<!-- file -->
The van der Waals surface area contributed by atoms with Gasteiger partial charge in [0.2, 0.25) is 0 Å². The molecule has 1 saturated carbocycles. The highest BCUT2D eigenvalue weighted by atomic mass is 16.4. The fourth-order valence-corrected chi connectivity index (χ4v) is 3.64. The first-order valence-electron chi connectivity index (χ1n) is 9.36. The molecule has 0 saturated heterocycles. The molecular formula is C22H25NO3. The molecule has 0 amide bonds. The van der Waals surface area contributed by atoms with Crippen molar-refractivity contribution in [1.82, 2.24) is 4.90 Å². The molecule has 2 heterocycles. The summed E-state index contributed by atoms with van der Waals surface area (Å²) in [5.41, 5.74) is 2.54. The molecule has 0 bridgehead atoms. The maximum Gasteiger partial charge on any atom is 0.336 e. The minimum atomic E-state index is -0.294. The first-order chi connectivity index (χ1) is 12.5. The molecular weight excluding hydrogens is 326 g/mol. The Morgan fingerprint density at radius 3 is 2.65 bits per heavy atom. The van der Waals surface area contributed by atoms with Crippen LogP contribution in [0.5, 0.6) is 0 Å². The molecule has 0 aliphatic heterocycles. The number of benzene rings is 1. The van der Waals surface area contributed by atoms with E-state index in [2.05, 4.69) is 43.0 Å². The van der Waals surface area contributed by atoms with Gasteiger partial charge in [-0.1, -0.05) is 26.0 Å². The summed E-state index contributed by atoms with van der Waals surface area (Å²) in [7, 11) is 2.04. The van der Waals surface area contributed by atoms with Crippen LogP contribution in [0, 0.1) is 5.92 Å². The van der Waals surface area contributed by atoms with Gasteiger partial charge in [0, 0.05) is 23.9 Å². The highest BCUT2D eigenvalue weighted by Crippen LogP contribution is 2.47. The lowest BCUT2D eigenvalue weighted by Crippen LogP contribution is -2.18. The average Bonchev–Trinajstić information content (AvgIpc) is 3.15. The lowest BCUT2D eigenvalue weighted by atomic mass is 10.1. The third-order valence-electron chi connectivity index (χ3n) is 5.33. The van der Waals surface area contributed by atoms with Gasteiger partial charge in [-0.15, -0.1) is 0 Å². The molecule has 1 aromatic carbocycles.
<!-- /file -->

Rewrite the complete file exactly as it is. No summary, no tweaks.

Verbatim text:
The van der Waals surface area contributed by atoms with Gasteiger partial charge in [0.2, 0.25) is 0 Å². The molecule has 1 saturated carbocycles. The highest BCUT2D eigenvalue weighted by atomic mass is 16.4. The fourth-order valence-corrected chi connectivity index (χ4v) is 3.64. The first-order valence-electron chi connectivity index (χ1n) is 9.36. The molecule has 0 saturated heterocycles. The molecular formula is C22H25NO3. The molecule has 0 amide bonds. The van der Waals surface area contributed by atoms with Crippen molar-refractivity contribution in [1.82, 2.24) is 4.90 Å². The molecule has 2 heterocycles. The summed E-state index contributed by atoms with van der Waals surface area (Å²) in [5.41, 5.74) is 2.54. The molecule has 0 bridgehead atoms. The maximum Gasteiger partial charge on any atom is 0.336 e. The minimum atomic E-state index is -0.294. The first-order chi connectivity index (χ1) is 12.5. The molecular weight excluding hydrogens is 326 g/mol. The Morgan fingerprint density at radius 3 is 2.65 bits per heavy atom. The van der Waals surface area contributed by atoms with Crippen LogP contribution in [0.5, 0.6) is 0 Å². The molecule has 0 aliphatic heterocycles. The number of benzene rings is 1. The van der Waals surface area contributed by atoms with E-state index in [2.05, 4.69) is 43.0 Å². The van der Waals surface area contributed by atoms with Gasteiger partial charge in [-0.1, -0.05) is 26.0 Å². The summed E-state index contributed by atoms with van der Waals surface area (Å²) in [7, 11) is 2.04. The van der Waals surface area contributed by atoms with Crippen LogP contribution in [0, 0.1) is 5.92 Å². The van der Waals surface area contributed by atoms with Gasteiger partial charge in [0, 0.05) is 23.9 Å². The highest BCUT2D eigenvalue weighted by Crippen LogP contribution is 2.47. The lowest BCUT2D eigenvalue weighted by Crippen LogP contribution is -2.18. The average Bonchev–Trinajstić information content (AvgIpc) is 3.15. The lowest BCUT2D eigenvalue weighted by atomic mass is 10.1. The third-order valence-electron chi connectivity index (χ3n) is 5.33. The van der Waals surface area contributed by atoms with Gasteiger partial charge in [-0.15, -0.1) is 0 Å². The molecule has 1 aromatic carbocycles.